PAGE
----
It really is. Part of it has come from my own intellectual and spiritual pursuits, but a lot of it comes from my education. I was taught by the Jesuits at Santa Clara University, and in the Jesuit tradition of Catholicism, it's constantly pounded into your head that you are responsible for the world, that there's no way to shirk that responsibility. I think it really came home to me after September 11 what it was that I was being called to do.
Your family left Iran in 1979, during the revolution. Were you forced to leave?
My father has always been a deeply anti-religious man—a militant atheist. I think he had such a distrust of the clerical establishment in Iran that he had a premonition that they were going to try to seize power once the shah had gone and once the post-revolutionary chaos really set in. Unlike the rest of his family. Nobody else really left. We left fairly late; we were [among] the last people to leave the country before the airports closed down.
Considering that his cynicism about religion was proved right in a way, how does your father feel about what you're doing now?
Now that I'm successful, he's very happy. He's always been unconditional in his support of whatever I wanted to do, but I think he always thought to himself, "How did I raise this boy?"
Does he support your ideas too?
He may be anti-religious, but he's deeply anti-Islamic. He read the galleys of my book, and it was hard for him to understand everything. He actually ended up reading the book three times, and afterwards he said to me, "I think I really get it, I think I get what you're saying. It makes a lot of sense." That was a wonderful moment for me.
Is he less angry at Islam now?
I think he has a better perspective on it now. He's still a committed atheist.
You have a new book coming out in 2008, How to Win a Cosmic War. What is a cosmic war?
Well, the term "cosmic war" is something that was created by my mentor, [University of California at Santa Barbara sociologist] Mark Juergensmeyer. Many religiously inspired terrorists, confronted with a conflict that cannot be won in any real or measurable terms, recast the conflict into cosmic terms, so that they're not fighting a real war; they're fighting an imaginary war that's actually taking place in heaven, not between nations or armies, but between angels of good and demons of evil. That's the kind of conflict that the jihadists are fighting. And the reason that we are doing such a poor job of counteracting the jihadists' mentality is that we're fighting the exact same unwinnable conflict. The way you win a cosmic war is by refusing to fight in one.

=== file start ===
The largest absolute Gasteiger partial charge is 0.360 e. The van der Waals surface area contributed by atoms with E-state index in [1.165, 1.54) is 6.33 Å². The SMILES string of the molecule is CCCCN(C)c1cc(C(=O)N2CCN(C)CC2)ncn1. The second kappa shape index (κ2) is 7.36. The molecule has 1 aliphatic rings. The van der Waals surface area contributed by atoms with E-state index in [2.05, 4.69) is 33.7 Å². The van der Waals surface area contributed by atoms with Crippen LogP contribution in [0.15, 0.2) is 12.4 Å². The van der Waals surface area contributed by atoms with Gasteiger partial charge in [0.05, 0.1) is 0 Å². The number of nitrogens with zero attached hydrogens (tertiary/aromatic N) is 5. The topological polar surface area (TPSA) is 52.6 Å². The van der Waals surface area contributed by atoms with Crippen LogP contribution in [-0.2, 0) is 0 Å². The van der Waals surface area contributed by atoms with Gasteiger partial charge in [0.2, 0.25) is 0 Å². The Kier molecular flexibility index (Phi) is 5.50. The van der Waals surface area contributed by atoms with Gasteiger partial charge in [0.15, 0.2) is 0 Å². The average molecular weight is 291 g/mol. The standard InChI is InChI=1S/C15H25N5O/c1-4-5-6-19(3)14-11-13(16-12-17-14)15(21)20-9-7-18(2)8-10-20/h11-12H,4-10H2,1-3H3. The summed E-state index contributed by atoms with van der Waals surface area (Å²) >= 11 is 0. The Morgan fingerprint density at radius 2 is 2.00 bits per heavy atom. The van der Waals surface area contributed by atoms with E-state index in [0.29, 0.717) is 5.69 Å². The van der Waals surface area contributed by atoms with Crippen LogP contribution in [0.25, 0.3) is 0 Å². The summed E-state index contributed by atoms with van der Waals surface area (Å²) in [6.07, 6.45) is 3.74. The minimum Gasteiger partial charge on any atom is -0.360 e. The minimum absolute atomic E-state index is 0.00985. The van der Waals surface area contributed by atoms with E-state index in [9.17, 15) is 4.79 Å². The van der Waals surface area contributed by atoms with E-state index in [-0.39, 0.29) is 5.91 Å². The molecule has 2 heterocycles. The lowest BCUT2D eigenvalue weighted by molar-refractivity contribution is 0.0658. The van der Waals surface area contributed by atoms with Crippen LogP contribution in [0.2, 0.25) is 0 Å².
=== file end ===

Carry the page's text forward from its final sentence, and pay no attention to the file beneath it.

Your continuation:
This conflict exists in the real world too. How should we define it?
We define it as a criminal investigation of people that need to be brought to justice. You can't win a battle against an idea with guns and bombs, you have to win it with words. Words become the greatest tools. The rhetoric that we have been using to define this conflict, this religiously charged, us versus them rhetoric, has made victory a more distant prospect. The way that we are talking about this conflict, as though the jihadists have it in their power to bring down human civilization as we know it, does nothing more than validate the jihadists' cause and provide them with the illusion of power.
Do YOU believe in God?
Oh yes. Many people who study history of religions come to the discipline from a position of faith but quite quickly lose that position. But I think it's because so many people, even academics, confuse religion and faith. In the course of their intellectual studies, they recognize that no religion has a monopoly on truth, and in fact they are talking about the same issues, asking the same questions and often coming up with the exact same answers. For some people, that is a reason to no longer believe. For me, it's the primary reason to believe.
What is the difference between religion and faith?
[With faith,] we are talking about inexpressible ideas, transcendent ideas. We need a language with which to talk about it. And religion's purpose is to provide that language. I think the problem comes when the language becomes not a means to achieving transcendence but the end in itself. That's where we are right now. I try to not just educate people about the religions of the world but about what religion actually means, what it's supposed to be. We need not only a better understanding of our neighbor's religion but a better understanding of religion itself.
What Is religion's role in modern society?
If you believe that nothing exists beyond the material world, then you have no need for any kind of religion. But if you believe that there is something beyond the material world, that's called religion. I don't think that religion is becoming less relevant. I just think it's changing.
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A former editorial assistant at Smithsonian, Amy Crawford is a student at Columbia's Graduate School of Journalism.